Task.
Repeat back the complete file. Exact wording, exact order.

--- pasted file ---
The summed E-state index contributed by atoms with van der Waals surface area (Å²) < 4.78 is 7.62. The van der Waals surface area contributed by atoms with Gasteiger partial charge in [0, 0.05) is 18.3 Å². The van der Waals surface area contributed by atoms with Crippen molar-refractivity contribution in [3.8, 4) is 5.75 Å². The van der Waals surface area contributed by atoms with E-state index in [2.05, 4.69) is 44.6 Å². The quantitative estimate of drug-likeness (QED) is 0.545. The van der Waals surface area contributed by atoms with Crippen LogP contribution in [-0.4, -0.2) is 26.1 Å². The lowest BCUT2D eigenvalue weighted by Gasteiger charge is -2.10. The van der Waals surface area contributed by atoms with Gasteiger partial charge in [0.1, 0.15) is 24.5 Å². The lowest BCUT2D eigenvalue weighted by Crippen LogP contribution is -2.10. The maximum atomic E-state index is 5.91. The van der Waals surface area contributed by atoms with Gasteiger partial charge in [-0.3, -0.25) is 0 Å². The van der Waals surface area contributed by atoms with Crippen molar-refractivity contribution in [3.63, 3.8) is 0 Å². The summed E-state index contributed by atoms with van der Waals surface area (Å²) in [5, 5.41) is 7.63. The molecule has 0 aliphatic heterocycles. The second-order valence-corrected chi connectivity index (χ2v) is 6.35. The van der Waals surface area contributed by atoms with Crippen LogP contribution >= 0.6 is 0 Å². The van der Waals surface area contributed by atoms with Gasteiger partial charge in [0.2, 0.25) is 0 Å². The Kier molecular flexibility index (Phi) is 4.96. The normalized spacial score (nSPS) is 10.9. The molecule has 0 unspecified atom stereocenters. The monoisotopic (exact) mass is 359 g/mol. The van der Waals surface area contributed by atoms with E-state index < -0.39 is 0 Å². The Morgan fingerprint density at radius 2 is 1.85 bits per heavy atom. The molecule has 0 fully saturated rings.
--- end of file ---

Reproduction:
The summed E-state index contributed by atoms with van der Waals surface area (Å²) < 4.78 is 7.62. The van der Waals surface area contributed by atoms with Gasteiger partial charge in [0, 0.05) is 18.3 Å². The van der Waals surface area contributed by atoms with Crippen molar-refractivity contribution in [3.8, 4) is 5.75 Å². The van der Waals surface area contributed by atoms with E-state index in [2.05, 4.69) is 44.6 Å². The quantitative estimate of drug-likeness (QED) is 0.545. The van der Waals surface area contributed by atoms with Crippen LogP contribution in [-0.4, -0.2) is 26.1 Å². The lowest BCUT2D eigenvalue weighted by Gasteiger charge is -2.10. The van der Waals surface area contributed by atoms with Gasteiger partial charge in [0.1, 0.15) is 24.5 Å². The lowest BCUT2D eigenvalue weighted by Crippen LogP contribution is -2.10. The maximum atomic E-state index is 5.91. The van der Waals surface area contributed by atoms with Gasteiger partial charge in [-0.3, -0.25) is 0 Å². The van der Waals surface area contributed by atoms with Crippen molar-refractivity contribution in [3.63, 3.8) is 0 Å². The summed E-state index contributed by atoms with van der Waals surface area (Å²) in [5, 5.41) is 7.63. The molecule has 0 aliphatic heterocycles. The second-order valence-corrected chi connectivity index (χ2v) is 6.35. The van der Waals surface area contributed by atoms with Crippen LogP contribution >= 0.6 is 0 Å². The van der Waals surface area contributed by atoms with Gasteiger partial charge in [0.2, 0.25) is 0 Å². The Kier molecular flexibility index (Phi) is 4.96. The normalized spacial score (nSPS) is 10.9. The molecule has 0 unspecified atom stereocenters. The monoisotopic (exact) mass is 359 g/mol. The van der Waals surface area contributed by atoms with E-state index < -0.39 is 0 Å². The Morgan fingerprint density at radius 2 is 1.85 bits per heavy atom. The molecule has 0 fully saturated rings.